AT THE END of the growing season a few weeks back, I walked into Buckham Memorial Library and spotted a stash of green tomatoes free for the taking. To say that I reacted with joy might be an understatement.
I felt practically giddy at the thought of preparing green fries, a coveted food I haven’t eaten in years because…I don’t have a garden.
But, back in the day, my mom planted a sprawling garden, growing vegetables to feed our farm family of eight. Green fries were a summer-time to harvest staple as were the tomatoes left to ripen on the vine.
Earlier this summer and fall, when I stopped at The Friends Organic Learning Garden on the library’s east side to look for produce, I noticed choice green tomatoes. I was tempted to pick a few. Who would miss the green orbs? But my conscience prevailed and I walked away empty-handed.
So when those green tomatoes appeared inside the library, I quickly took four, reining in my greedy impulse to grab more.
The next day, I sliced two of those beautiful green tomatoes, dipped both sides in all-purpose white flour and laid the slices into a hefty cast iron skillet sizzling with butter. Lots of butter. I ground on fresh black pepper, sprinkled on salt and then waited for the slices to brown, flipping and seasoning and adding butter as needed.
The result: golden circles of green-fried tomatoes that tasted of sun and sky and earth. And of yesterday’s garden.
As I forked into the savory rounds, I thought of Mom and how she spaced tomato plants evenly in the tilled soil and ringed each with a rusty tin can opened on both ends. The cans protected the tender plants from the prairie wind and cold. I remember pouring water into those cylinder reservoirs, overflow sometimes flooding the surrounding ground. When the plants edged over the cans, Mom removed the weather shields.
To me, green fries rate as much more than a food I enjoy. They are part of my culinary family history. A connection to my now 89-year-old mom who, though no master chef, did her best to feed her family with food sourced from our farm.
TELL ME: Do you have a favorite food tracing to your childhood and that you crave today? I’d like to hear. And, have you ever eaten, or made, green fried tomatoes?
© Copyright 2021 Audrey Kletscher Helbling
My grandfather worked at Del Monte in SleepyEye and he could buy dented cans at a low price. We are a lot of creamed peas on toast.
Joan, thank you for sharing your family culinary memory. I must admit that, as much as I like peas (fresh or frozen, but not canned), creamed peas on toast doesn’t sound appealing. Did you like it?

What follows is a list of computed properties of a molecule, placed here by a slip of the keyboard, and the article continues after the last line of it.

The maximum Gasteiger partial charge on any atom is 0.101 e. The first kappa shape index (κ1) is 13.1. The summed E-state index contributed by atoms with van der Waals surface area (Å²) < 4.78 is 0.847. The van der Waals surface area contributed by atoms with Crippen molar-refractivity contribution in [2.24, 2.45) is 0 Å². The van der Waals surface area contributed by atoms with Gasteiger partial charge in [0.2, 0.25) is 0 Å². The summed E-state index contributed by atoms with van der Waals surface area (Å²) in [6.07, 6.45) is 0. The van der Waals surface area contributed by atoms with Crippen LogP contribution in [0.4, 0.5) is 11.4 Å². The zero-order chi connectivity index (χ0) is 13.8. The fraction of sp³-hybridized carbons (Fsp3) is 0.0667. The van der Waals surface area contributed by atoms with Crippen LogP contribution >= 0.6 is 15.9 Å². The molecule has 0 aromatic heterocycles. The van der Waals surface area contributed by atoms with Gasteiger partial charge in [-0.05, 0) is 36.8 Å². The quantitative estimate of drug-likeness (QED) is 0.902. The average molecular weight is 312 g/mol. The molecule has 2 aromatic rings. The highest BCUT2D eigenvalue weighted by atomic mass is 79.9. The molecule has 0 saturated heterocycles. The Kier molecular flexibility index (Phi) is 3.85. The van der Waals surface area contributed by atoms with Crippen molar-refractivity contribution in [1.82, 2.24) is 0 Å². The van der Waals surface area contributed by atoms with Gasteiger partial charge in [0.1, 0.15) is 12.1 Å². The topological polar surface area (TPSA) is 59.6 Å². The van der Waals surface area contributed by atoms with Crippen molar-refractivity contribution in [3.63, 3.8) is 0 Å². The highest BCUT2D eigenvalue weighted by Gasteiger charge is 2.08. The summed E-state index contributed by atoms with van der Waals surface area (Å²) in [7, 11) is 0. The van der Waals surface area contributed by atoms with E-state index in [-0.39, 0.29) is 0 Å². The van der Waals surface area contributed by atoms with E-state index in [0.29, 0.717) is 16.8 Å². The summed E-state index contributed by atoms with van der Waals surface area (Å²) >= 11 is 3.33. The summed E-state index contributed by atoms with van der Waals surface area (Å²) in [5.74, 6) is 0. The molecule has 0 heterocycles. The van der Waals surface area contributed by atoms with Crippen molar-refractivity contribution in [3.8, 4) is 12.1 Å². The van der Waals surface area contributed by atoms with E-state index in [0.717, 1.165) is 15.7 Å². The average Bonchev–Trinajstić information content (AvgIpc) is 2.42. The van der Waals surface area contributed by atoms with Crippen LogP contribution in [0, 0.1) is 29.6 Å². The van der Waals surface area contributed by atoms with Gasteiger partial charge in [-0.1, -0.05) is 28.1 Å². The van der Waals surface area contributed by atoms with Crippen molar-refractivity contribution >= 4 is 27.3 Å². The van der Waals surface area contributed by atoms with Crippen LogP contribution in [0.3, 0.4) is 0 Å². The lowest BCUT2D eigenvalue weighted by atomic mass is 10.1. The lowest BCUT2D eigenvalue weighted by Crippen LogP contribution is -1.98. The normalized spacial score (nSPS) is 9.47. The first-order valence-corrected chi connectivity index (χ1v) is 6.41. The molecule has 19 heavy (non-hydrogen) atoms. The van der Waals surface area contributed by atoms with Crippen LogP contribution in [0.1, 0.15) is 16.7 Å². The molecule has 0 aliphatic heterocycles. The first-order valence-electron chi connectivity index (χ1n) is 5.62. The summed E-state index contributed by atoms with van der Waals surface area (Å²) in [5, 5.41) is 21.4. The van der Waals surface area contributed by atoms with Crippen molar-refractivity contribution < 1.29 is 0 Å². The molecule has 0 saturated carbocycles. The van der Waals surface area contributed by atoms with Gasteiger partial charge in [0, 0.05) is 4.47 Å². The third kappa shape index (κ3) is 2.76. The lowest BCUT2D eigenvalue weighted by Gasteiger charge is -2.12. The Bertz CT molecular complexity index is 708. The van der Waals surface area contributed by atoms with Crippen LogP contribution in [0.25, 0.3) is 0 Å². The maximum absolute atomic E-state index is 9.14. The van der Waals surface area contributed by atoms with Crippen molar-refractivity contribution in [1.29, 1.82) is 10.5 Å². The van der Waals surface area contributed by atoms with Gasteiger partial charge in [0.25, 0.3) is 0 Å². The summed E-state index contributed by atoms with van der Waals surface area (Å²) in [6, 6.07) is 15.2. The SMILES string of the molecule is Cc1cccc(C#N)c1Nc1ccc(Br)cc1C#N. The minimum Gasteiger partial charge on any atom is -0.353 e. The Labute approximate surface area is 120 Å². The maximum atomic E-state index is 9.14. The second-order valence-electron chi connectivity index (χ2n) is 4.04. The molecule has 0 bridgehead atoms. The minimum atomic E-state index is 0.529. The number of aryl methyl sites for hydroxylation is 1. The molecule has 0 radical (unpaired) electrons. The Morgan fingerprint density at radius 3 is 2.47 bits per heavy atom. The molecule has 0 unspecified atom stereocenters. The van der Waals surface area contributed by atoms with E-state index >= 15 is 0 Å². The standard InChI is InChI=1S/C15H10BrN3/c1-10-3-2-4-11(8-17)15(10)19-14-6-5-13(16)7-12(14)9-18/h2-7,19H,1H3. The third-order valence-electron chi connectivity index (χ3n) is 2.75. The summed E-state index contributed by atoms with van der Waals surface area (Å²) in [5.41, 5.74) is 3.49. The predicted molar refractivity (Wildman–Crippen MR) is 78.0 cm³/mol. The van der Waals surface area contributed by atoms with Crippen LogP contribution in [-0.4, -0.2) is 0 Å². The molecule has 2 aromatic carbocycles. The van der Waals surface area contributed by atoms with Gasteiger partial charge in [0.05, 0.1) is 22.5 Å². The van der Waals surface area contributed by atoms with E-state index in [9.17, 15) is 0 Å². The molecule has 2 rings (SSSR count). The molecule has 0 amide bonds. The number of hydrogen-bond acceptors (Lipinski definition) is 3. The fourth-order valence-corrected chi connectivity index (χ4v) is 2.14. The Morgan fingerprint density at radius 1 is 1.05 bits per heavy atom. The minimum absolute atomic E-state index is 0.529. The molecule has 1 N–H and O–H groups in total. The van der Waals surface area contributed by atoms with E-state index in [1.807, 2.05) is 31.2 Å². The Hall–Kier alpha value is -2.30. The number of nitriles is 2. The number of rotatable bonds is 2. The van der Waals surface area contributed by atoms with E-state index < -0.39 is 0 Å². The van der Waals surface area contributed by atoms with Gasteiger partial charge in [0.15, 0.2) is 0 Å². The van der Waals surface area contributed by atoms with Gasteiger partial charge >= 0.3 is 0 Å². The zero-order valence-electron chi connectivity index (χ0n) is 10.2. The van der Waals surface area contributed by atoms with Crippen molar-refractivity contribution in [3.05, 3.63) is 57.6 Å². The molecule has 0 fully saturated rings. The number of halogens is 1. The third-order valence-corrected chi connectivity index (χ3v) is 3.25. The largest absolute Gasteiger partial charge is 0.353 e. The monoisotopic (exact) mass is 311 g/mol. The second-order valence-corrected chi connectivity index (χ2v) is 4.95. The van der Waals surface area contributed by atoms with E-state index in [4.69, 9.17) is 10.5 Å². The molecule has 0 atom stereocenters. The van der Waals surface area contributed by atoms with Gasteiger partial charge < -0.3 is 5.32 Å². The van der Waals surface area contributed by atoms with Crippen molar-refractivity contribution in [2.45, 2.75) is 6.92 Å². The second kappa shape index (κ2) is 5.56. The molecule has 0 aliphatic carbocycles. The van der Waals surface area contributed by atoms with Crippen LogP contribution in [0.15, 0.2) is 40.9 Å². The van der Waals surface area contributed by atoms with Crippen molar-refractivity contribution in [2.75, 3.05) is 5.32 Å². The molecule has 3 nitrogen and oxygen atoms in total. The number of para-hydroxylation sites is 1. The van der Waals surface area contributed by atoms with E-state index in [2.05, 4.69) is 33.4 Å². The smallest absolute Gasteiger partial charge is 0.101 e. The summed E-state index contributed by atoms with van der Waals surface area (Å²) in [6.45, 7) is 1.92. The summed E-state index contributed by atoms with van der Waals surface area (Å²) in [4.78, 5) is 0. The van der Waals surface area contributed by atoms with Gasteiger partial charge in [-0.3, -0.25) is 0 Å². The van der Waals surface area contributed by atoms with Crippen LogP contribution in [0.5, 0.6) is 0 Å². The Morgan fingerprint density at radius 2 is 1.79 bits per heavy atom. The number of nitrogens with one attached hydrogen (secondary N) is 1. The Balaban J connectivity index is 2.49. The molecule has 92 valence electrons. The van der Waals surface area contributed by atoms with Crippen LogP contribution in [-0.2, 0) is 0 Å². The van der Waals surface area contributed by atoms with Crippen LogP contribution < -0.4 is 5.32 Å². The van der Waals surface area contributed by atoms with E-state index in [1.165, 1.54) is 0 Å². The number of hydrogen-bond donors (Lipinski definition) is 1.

After Del Monte in Sleepy Eye closed, a pet treat company has since moved into the building. That’s great because of the jobs it will keep in that community.
I was very blessed to grow up on a farm and just am a lover of fruits and veggies to this day 🙂 We had multiple gardens as well as raised chickens and pigs. I grew up around dairy and beef cows too with working neighboring or family farms. My grandmother was big on the coffee cans/regular cans planting trick too. Love a good green tomato and a good green tomato/tomatillo sauce (have not made in years). Happy Day – Enjoy!
Thank you for sharing your family culinary history. We are kindred spirits in many ways.
I have never tried fried green tomatoes. I’m glad you found some to make a favorite childhood dish.
I was pretty excited when I spotted those tomatoes inside the library.
Carrots and new potatoes straight from the garden! They taste wonderful. They taste as the should, if the richness of the earth.
Paula, thank you for sharing those favorite foods. I agree on fresh carrots and potatoes straight from the garden tasting wonderful.
Fried green tomatoes are a staple in Southern states. Happy to know that this was part of your childhood as well. There is nothing quite like it and I am sure you were giddy when you spied them. Yum.
Yup, pretty giddy.
Thanks for sharing your culinary memory. For me would be my mother’s shortbread cookies that were chocolate frosted. They were such a coveted item mother would keep them under lock and key in our extra refrigerator in the garage. You see with 8 children were quite capable of polishing the whole pan off in no time at all.
Sue, thank you for sharing this sweet memory of your mother and her delicious cookies. I can understand why she put them under lock and key. I think you’ve inherited her culinary talents.